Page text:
Florida GOP submit bill lowering minimum gun buying age to 18

Second Amendment


A bill reversing part of the 2018 gun law passed after the Parkland high school shooting has been submitted for the 2024 legislative session.

TALLAHASSEE, Fla. — Florida House Republicans are once again trying to lower the minimum age for buying a gun from 21 to 18, reversing part of a law passed after the 2018 massacre at Marjory Stoneman Douglas High School in Parkland.

That year, Nikolas Cruz, who was 19 at the time, killed 17 students and school staff members with a semi-automatic rifle. After the shootings, Florida’s legislature and then-Gov. Rick Scott enacted a law that increased the minimum buying age to 21.

That law prompted a lawsuit from the National Rifle Association, who claimed it violated Second Amendment rights. 

HB 1223, one of many bills submitted for the 2024 legislative session which began on Tuesday, would officially lower the minimal gun purchasing age back to 18. Florida’s House passed a virtually identical bill last year with its backer, House Speaker Paul Renner, claiming they were “restoring the ability of young adults to exercise their Second Amendment rights” but the Senate did not bring it up.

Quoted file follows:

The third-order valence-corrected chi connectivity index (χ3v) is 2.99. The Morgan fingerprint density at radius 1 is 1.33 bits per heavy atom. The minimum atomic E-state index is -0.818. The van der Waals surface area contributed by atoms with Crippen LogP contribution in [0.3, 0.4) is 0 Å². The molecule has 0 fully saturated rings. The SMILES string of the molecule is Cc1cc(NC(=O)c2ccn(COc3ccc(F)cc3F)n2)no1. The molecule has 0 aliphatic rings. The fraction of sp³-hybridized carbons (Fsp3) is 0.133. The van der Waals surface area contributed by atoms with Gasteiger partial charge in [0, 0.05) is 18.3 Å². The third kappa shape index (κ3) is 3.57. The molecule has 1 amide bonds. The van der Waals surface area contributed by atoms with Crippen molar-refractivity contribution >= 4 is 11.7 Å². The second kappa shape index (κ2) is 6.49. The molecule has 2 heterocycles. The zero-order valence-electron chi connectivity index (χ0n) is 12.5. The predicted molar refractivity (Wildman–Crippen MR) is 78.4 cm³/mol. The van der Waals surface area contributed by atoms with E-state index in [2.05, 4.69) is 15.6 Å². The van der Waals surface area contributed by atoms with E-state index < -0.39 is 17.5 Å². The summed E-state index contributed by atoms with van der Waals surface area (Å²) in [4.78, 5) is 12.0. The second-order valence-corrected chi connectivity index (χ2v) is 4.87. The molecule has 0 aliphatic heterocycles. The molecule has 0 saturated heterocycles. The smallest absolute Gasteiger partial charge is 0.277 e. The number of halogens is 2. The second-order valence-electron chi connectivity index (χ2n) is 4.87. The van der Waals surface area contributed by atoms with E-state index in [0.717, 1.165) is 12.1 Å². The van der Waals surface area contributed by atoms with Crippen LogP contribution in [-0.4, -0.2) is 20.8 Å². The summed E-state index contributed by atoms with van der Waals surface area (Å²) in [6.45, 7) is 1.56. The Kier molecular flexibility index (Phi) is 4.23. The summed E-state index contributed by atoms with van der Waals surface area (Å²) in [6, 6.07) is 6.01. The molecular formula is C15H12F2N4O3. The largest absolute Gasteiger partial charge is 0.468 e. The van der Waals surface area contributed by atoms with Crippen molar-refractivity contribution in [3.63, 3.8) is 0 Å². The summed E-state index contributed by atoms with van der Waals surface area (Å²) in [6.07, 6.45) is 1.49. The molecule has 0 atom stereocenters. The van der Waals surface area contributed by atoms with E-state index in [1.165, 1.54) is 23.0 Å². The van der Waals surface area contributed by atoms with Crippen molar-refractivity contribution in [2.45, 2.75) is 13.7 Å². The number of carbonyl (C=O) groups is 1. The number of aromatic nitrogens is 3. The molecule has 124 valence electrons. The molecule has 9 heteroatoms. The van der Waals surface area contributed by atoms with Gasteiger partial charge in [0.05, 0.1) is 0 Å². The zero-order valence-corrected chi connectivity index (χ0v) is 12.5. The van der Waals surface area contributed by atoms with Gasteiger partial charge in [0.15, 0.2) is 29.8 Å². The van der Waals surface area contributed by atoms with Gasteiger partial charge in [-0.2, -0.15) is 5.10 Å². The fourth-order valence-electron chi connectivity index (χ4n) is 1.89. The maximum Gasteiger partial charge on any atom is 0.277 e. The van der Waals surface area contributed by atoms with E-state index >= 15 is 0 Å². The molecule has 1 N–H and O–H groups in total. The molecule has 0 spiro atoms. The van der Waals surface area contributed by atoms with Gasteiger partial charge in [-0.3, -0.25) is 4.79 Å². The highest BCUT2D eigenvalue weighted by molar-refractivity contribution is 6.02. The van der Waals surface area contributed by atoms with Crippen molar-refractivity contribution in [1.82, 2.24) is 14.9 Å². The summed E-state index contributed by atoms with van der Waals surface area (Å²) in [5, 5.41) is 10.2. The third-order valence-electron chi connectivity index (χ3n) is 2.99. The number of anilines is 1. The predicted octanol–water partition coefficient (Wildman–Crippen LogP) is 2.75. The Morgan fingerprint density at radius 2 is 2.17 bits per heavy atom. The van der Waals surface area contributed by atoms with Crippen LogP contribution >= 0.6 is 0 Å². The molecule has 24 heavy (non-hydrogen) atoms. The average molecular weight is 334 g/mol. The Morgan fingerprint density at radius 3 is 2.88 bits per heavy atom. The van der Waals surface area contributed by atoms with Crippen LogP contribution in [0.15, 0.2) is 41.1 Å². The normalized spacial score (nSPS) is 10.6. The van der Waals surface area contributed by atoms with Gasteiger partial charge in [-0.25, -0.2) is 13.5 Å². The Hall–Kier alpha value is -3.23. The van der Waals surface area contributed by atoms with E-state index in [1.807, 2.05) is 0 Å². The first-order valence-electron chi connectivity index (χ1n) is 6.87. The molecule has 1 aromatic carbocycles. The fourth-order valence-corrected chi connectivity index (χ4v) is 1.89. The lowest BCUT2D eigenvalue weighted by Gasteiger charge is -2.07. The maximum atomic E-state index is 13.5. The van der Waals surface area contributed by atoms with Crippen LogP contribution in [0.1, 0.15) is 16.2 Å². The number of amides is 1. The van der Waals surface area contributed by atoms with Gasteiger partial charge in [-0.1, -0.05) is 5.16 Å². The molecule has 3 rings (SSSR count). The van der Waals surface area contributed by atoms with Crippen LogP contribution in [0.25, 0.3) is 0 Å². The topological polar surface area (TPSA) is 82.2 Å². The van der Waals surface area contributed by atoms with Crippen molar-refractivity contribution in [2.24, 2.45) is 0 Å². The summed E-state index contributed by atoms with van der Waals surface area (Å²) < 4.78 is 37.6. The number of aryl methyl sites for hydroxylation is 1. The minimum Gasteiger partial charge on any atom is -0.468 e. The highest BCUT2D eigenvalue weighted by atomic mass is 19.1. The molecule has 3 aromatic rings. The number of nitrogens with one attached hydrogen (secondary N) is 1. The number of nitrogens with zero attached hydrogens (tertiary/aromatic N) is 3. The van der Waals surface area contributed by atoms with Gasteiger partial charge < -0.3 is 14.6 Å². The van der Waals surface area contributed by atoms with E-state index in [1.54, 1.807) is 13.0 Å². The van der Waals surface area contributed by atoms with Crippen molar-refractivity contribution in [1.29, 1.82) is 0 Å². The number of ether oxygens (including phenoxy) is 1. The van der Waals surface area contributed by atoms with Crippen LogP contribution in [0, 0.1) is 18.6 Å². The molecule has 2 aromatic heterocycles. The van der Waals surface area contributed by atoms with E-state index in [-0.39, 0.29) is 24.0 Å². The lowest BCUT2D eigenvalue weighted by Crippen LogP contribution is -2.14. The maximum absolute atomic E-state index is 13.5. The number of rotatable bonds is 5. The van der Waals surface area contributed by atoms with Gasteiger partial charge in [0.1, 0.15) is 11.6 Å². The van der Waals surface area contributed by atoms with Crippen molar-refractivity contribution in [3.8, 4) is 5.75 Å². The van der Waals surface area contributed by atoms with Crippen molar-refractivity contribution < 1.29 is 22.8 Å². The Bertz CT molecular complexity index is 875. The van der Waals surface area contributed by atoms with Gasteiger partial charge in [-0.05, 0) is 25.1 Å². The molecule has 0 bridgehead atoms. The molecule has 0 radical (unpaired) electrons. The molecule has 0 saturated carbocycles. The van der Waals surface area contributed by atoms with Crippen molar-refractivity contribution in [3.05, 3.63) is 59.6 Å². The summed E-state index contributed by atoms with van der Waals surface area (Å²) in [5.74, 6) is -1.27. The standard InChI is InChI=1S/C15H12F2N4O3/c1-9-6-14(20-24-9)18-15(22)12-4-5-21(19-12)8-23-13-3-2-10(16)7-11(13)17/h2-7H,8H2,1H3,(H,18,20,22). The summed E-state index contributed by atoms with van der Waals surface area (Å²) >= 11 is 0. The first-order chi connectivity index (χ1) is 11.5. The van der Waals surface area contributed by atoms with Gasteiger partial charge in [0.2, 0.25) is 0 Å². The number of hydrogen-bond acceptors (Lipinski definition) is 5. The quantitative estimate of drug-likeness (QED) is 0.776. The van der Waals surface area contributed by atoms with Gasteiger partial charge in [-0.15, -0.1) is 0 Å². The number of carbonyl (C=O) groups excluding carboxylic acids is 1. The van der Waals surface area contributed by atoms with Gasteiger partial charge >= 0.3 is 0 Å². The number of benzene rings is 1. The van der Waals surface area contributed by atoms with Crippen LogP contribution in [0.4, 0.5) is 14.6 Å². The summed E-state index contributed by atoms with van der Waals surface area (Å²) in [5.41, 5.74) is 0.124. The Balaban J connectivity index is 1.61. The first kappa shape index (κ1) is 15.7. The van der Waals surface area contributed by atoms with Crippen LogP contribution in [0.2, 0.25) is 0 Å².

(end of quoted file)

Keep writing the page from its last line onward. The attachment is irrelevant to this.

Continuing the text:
This year, the measure is being submitted by Rep. Bobby Payne, R-Palatka, who claimed in 2023 that the measure “corrects the wrong we did in 2018” while leaving the other aspects of the 2018 law intact. 

Florida’s Democratic state representatives, including former Parkland mayor Rep. Christine Hunschofsky, opposed lowering the minimum age citing the absence of major school shootings in Florida since the passage of the law.

As of 2021, Florida’s rate of gun deaths has increased significantly, according to statistics from the U.S. Centers for Disease Control, the rate of deaths from gun violence increased from 12.9 (people killed per 100,000 of Florida’s population) in Rick Scott’s final year as governor to 14.1 in 2021. Reports on subsequent years are currently unavailable as Florida changed its system of reporting crime statistics to comply with federal law, and under the new system, law enforcement agencies that represent about 40 percent of Florida’s population are not reporting specific data.

In Tampa, restricting teenagers’ access to guns has been a major priority for the community and law enforcement as there have been multiple reported instances of teens getting a gun and shooting others.



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